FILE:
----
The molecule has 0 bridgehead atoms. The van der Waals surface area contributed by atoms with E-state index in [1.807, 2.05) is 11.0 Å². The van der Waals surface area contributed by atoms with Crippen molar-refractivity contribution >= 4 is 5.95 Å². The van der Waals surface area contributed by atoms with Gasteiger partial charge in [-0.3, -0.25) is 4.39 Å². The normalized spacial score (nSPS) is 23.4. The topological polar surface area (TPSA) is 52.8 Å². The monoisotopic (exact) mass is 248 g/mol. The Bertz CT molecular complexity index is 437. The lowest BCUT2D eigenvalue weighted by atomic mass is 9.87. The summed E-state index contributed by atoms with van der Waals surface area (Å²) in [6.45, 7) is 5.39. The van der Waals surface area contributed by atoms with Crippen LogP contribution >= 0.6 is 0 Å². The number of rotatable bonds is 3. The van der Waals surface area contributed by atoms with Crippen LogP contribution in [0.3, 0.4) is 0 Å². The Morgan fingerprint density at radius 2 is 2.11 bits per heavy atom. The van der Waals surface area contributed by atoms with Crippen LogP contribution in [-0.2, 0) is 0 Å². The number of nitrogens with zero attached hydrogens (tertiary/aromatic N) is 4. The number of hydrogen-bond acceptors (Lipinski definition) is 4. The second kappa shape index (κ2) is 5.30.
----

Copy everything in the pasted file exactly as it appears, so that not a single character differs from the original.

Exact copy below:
The molecule has 0 bridgehead atoms. The van der Waals surface area contributed by atoms with E-state index in [1.807, 2.05) is 11.0 Å². The van der Waals surface area contributed by atoms with Crippen molar-refractivity contribution >= 4 is 5.95 Å². The van der Waals surface area contributed by atoms with Gasteiger partial charge in [-0.3, -0.25) is 4.39 Å². The normalized spacial score (nSPS) is 23.4. The topological polar surface area (TPSA) is 52.8 Å². The monoisotopic (exact) mass is 248 g/mol. The Bertz CT molecular complexity index is 437. The lowest BCUT2D eigenvalue weighted by atomic mass is 9.87. The summed E-state index contributed by atoms with van der Waals surface area (Å²) in [6.45, 7) is 5.39. The van der Waals surface area contributed by atoms with Crippen LogP contribution >= 0.6 is 0 Å². The number of rotatable bonds is 3. The van der Waals surface area contributed by atoms with Crippen LogP contribution in [0.3, 0.4) is 0 Å². The Morgan fingerprint density at radius 2 is 2.11 bits per heavy atom. The van der Waals surface area contributed by atoms with Crippen LogP contribution in [-0.2, 0) is 0 Å². The number of nitrogens with zero attached hydrogens (tertiary/aromatic N) is 4. The number of hydrogen-bond acceptors (Lipinski definition) is 4. The second kappa shape index (κ2) is 5.30.